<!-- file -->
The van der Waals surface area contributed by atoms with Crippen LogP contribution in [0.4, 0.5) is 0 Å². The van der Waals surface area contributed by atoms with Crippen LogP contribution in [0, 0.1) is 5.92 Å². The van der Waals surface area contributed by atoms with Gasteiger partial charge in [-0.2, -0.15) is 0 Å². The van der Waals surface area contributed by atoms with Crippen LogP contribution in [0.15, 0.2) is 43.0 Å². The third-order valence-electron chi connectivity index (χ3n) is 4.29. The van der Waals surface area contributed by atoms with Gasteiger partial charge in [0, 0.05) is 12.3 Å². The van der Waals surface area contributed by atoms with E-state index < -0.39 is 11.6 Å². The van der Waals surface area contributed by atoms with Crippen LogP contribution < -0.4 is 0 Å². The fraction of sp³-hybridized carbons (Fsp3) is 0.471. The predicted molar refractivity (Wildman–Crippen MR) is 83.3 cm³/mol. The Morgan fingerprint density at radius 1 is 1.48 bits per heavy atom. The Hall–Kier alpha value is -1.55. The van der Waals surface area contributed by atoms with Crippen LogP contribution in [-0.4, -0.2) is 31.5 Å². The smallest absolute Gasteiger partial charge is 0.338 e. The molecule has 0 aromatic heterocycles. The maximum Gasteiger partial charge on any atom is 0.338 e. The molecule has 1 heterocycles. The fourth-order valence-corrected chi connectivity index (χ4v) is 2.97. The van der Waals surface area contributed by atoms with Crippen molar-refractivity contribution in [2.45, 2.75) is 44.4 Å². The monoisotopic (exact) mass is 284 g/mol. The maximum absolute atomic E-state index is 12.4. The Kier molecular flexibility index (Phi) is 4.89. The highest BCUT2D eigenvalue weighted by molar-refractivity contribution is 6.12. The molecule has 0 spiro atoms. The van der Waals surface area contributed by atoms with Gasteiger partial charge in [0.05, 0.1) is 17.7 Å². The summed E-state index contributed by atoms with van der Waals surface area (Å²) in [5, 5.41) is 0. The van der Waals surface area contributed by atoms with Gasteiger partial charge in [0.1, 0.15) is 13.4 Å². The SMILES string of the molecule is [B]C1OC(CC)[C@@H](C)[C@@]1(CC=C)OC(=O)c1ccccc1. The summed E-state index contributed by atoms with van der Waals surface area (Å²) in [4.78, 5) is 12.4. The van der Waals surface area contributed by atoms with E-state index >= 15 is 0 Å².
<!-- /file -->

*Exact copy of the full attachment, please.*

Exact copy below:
The van der Waals surface area contributed by atoms with Crippen LogP contribution in [0.4, 0.5) is 0 Å². The van der Waals surface area contributed by atoms with Crippen LogP contribution in [0, 0.1) is 5.92 Å². The van der Waals surface area contributed by atoms with Gasteiger partial charge in [-0.2, -0.15) is 0 Å². The van der Waals surface area contributed by atoms with Crippen LogP contribution in [0.15, 0.2) is 43.0 Å². The third-order valence-electron chi connectivity index (χ3n) is 4.29. The van der Waals surface area contributed by atoms with Gasteiger partial charge in [0, 0.05) is 12.3 Å². The van der Waals surface area contributed by atoms with E-state index < -0.39 is 11.6 Å². The van der Waals surface area contributed by atoms with Crippen LogP contribution < -0.4 is 0 Å². The fraction of sp³-hybridized carbons (Fsp3) is 0.471. The predicted molar refractivity (Wildman–Crippen MR) is 83.3 cm³/mol. The Morgan fingerprint density at radius 1 is 1.48 bits per heavy atom. The Hall–Kier alpha value is -1.55. The van der Waals surface area contributed by atoms with Crippen LogP contribution in [-0.4, -0.2) is 31.5 Å². The smallest absolute Gasteiger partial charge is 0.338 e. The molecule has 0 aromatic heterocycles. The maximum Gasteiger partial charge on any atom is 0.338 e. The molecule has 1 heterocycles. The fourth-order valence-corrected chi connectivity index (χ4v) is 2.97. The van der Waals surface area contributed by atoms with Crippen molar-refractivity contribution in [2.45, 2.75) is 44.4 Å². The monoisotopic (exact) mass is 284 g/mol. The maximum absolute atomic E-state index is 12.4. The Kier molecular flexibility index (Phi) is 4.89. The highest BCUT2D eigenvalue weighted by molar-refractivity contribution is 6.12. The molecule has 0 spiro atoms. The van der Waals surface area contributed by atoms with Gasteiger partial charge in [0.05, 0.1) is 17.7 Å². The summed E-state index contributed by atoms with van der Waals surface area (Å²) in [5, 5.41) is 0. The van der Waals surface area contributed by atoms with Gasteiger partial charge in [0.1, 0.15) is 13.4 Å². The SMILES string of the molecule is [B]C1OC(CC)[C@@H](C)[C@@]1(CC=C)OC(=O)c1ccccc1. The summed E-state index contributed by atoms with van der Waals surface area (Å²) in [4.78, 5) is 12.4. The van der Waals surface area contributed by atoms with E-state index >= 15 is 0 Å².